Fred Krebs of the Association of Corporate Counsel’s In-House Access blog published an interesting recent post on “Dealing with the Media.” His blog post has some great pointers about what it means to speak with the media “on background,” keeping answers short, remembering that discussions with PR people within the company might not be privileged, and avoiding engaging your adversary through the media (particularly the DOJ or a state attorney general). Most in-house and outside counsel deal with media communications only occasionally, so this is a good list to keep handy for when this comes up.
Class actions and high-profile insurance coverage litigation, particularly catastrophe-related insurance litigation, can frequently result in media inquiries. I’ve dealt with this on a number of occasions and have some additional thoughts beyond what ACC has to say:
- Some companies only want in-house PR professionals to speak to the media and keep outside counsel (and sometimes even in-house counsel) entirely out of those communications. The danger there is that PR professionals, while trained to deal with the media, often do not have a thorough understanding of legal issues or litigation. Unlike lawyers who are accustomed to predicting what questions a judge will ask in litigation and having answers ready, PR professionals are not versed in that. Sometimes they will say something to the media that is not quite correct, or will not be able to clarify a reporter’s misunderstanding of legal procedure or a legal issue. On the other hand, lawyers sometimes may have difficulty translating legal jargon for reporters not familiar with the law, and may not anticipate how the media might react to some types of answers. One approach I’ve seen that can be effective is to have outside counsel and the PR professional prepare together and then speak to the media together, at least “on background” if not “on the record.” This can sometimes avoid these types of problems.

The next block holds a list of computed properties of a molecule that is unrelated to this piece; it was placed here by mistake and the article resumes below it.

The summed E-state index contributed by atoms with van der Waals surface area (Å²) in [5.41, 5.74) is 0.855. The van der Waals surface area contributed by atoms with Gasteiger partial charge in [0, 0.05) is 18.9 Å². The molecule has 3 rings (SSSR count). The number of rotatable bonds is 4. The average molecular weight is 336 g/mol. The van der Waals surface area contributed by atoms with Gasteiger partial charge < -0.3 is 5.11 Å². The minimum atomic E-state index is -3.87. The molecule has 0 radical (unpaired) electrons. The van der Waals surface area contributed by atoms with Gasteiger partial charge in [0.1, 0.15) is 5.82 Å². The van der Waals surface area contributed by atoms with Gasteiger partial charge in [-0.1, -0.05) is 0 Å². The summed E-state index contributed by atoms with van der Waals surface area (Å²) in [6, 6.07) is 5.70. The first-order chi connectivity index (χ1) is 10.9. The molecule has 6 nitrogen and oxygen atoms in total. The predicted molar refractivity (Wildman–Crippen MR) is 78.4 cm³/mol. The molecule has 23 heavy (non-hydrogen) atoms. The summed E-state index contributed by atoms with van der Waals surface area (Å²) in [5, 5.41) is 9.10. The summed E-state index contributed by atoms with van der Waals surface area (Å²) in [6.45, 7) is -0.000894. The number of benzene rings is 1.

- Some companies almost never comment on pending litigation. While that may avoid mistakes, it can also become a disaster. A consumer-minded reporter who hasn’t heard the real story or the full story can write a scathing article that says at the end “the company declined to comment.” I don’t think I’ve ever seen a favorable (or even fair) article about an insurance lawsuit that says the company declined to comment.
- If you deal regularly with the media, I recommend following the Bulletproof Blog. I read that occasionally and it offers good tips on corporate communications.